A fierce competition has been raging on Twitter, with rivals vying for attention and factions picking their champions.
The competition? A #CuteOff. Instigated by Anne Hilborn, the same ecologist who started the recent #JunkOff hashtag that inspired scientists to post pictures of increasingly incredible critter genitalia, the Cute Off gained steam when the Herpetology Society of Ireland, frankly, brought it.
National Geographic, as you may know, has long been a connoisseur of cute. (Check out these ‘dorable duos).
So with #TeamMammal, #TeamHerpetology, #TeamOrnithology, #TeamIchthyology, and even #TeamExtinct (they’re dead in the water) duking it out on Twitter, we’ve decided to weigh in on this friendly fight with our own expert arbiter of adorable, National Geographic Young Explorer Jonathan Kolby.
Kolby, a vocal participant in the #CuteOff, has selected nine of his favorite surprisingly cute critters. Check out our lineup of the lesser-known lovables of the animal world.
First up: The tardigrade.
Why the tardigrade? “It’s just fascinating-cute. You’ve got this animal, that first off is like microscopic but obviously is like a chunky little animal in his own little world. And he basically has no face, and that’s why I like him so much,” Kolby says. “I just think it’s really cute. ”
These tough microscopic critters voyaged into the inhospitable climates of outer space—on a mission actually called TARDIS (Tardigrades in Space)—and lived to reproduce.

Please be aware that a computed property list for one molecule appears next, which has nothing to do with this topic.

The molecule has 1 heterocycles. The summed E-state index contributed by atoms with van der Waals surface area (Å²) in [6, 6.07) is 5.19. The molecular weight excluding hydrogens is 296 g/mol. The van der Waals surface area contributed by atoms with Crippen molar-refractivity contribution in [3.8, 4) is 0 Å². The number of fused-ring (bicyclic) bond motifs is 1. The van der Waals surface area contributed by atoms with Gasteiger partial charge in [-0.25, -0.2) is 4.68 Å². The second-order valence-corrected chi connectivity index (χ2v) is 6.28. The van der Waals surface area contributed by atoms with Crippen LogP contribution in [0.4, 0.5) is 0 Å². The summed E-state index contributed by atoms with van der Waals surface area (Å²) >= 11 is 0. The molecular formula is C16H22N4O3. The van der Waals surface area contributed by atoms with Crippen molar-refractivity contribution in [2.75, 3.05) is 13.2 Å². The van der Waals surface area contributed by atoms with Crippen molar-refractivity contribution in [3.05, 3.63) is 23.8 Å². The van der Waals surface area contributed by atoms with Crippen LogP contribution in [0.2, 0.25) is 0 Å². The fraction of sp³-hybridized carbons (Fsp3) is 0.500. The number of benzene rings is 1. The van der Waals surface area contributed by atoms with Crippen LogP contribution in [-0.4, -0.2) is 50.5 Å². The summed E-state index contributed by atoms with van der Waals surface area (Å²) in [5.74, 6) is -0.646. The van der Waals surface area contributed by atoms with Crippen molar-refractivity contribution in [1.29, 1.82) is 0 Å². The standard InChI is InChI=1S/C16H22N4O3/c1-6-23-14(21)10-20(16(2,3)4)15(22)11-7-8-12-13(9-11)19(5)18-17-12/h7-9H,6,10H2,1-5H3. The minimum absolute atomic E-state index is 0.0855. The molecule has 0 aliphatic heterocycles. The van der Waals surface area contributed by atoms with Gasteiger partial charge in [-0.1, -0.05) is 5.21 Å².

Next up is this tiny little cuttlefish—Kolby doesn’t discriminate against invertebrates.
(Check out our gallery of incredible cuttlefish photos.)
The hashtag features lots of animals with big eyes, but Kolby looks beyond the large-eyed mold for top-notch adorableness. “Having two eyes is not a prerequisite for cuteness,” he says. You could have lots of eyes, like this jumping spider, and still be cute, he says.
(Bees may be less charitable, though. Check out our video of a jumping spider stalking a bee.)
And we can’t forget the nudibranch, a tiny hermaphroditic sea slug that looks like a bunny. (Read more about the sea bunny that took over the Internet).
Though cute, these sea slugs are equipped with spines that they stab into their partners during mating. Kolby doesn’t let the animals’ behaviors sway him on their respective levels of adorbs, though. “Every animal has its cute things and its not-so-cute things,” he says. “I like to be fair.”
Kolby says he’s happy to see animals that aren’t considered "mainstream cute" captured in the #CuteOff. Smiling cownose rays score another point for the underwater contingent.
These gourami smoochers are pretty cute too, even though they’re fighting.
#TeamMammal, though well-represented in the #CuteOff hashtag, barely made it into Kolby’s list. This fuzzy little tenrec is native to Madagascar, and curls into a spiny ball when attacked.
Another cutie that breaks the big-eyed mold makes up for it with what looks like a big smile. This weird-looking critter is a caecilian, a legless amphibian that lives in Central Africa, Southeast Asia, and from southern Mexico to Argentina. Because it lives underground, it has teeny tiny eyes.
Kolby’s final contestant is this sleepy frog, a shot he snapped himself.
So who won this competition? No one has announced a definitive victor on Twitter yet, but to Kolby the winner, while a difficult choice, is clear. “After much difficult deliberation and soul-searching, I’ve picked the cownose rays posted by [@]SmithsonianEnv,” he says. Looks like #TeamIchthyology is this National Geographic explorer's champion of cuteness.
These little sea slug cuties are one of 3000 known species of nudibranchs. Their crazy coloring comes from the food they eat. (See more nudibranchs in our nudibranch gallery).